The purpose of this study was to compare identity processes associated with the immigrant experience in two macro-contexts, the U.S and Sweden. Using a qualitative narrative approach, we explored how immigrant and non-immigrant youth negotiate their identities in the intersection between individual selves and society, by studying how they experience deviations from societal expectations and whether such deviations were associated with alternative group belonging. The sample consisted of 59 narratives written by 1st and 2nd generation immigrants and non-immigrants (age 16–25). Results indicated that the U.S. participants were more likely to define themselves using racial and multi-ethnic categories, whereas Swedish participants relied on national labels. Additionally, U.S. participants showed clear evidence of deviations from societal norms, but also found belonging in social groups from those deviations. Swedish participants showed some deviations, but little evidence of group belonging. The findings highlight the contextual nature of identity development within an immigrant context.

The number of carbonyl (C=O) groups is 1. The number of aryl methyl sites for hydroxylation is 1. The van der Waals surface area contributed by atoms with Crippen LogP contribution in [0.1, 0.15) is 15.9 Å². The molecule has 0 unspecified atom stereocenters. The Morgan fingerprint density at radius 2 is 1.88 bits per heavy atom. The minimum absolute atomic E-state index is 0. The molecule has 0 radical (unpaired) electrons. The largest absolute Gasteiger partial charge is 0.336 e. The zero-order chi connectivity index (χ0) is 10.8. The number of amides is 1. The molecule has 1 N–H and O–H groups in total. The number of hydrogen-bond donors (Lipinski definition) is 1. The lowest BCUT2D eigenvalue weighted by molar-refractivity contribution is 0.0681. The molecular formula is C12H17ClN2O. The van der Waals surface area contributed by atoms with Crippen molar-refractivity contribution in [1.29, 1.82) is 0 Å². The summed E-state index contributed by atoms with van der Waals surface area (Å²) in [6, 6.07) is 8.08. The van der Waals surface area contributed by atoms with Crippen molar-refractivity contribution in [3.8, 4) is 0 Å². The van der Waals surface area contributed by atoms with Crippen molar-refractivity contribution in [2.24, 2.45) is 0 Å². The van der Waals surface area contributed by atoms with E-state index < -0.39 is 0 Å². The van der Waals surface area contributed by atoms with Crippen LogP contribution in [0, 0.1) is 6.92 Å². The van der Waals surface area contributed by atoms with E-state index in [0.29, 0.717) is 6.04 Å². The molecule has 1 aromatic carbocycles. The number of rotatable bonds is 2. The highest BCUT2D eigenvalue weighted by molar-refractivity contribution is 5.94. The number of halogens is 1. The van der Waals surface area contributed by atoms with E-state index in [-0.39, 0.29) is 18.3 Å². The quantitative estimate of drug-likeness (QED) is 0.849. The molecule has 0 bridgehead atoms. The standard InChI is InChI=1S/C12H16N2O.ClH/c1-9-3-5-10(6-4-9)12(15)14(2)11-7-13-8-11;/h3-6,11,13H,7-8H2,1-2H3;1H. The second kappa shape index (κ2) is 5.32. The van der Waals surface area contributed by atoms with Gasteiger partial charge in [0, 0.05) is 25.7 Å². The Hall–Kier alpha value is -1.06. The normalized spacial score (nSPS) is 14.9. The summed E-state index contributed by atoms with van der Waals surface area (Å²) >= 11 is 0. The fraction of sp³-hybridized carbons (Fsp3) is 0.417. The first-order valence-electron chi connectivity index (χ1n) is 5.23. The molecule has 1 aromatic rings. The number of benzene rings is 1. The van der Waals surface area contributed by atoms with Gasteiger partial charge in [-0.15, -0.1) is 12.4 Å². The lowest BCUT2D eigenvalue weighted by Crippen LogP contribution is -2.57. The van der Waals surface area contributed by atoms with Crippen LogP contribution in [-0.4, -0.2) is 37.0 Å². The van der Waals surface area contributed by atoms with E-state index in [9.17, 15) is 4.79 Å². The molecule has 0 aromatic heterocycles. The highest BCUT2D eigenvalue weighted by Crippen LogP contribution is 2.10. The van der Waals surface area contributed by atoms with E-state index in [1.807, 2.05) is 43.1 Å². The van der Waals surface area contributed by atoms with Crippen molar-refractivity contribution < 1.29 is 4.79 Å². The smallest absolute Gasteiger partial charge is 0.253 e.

Bibliographical noteFunding Information:
Preparation of this manuscript was supported by an Innovative Small Grant from the Society for Research on Adolescence, a University of Minnesota Grant-in-Aid, and a University of Minnesota Grand Challenges Research Grant, all awarded to Moin Syed.
© 2019 Elsevier Inc.
- Ethnic identity
- Immigrant experience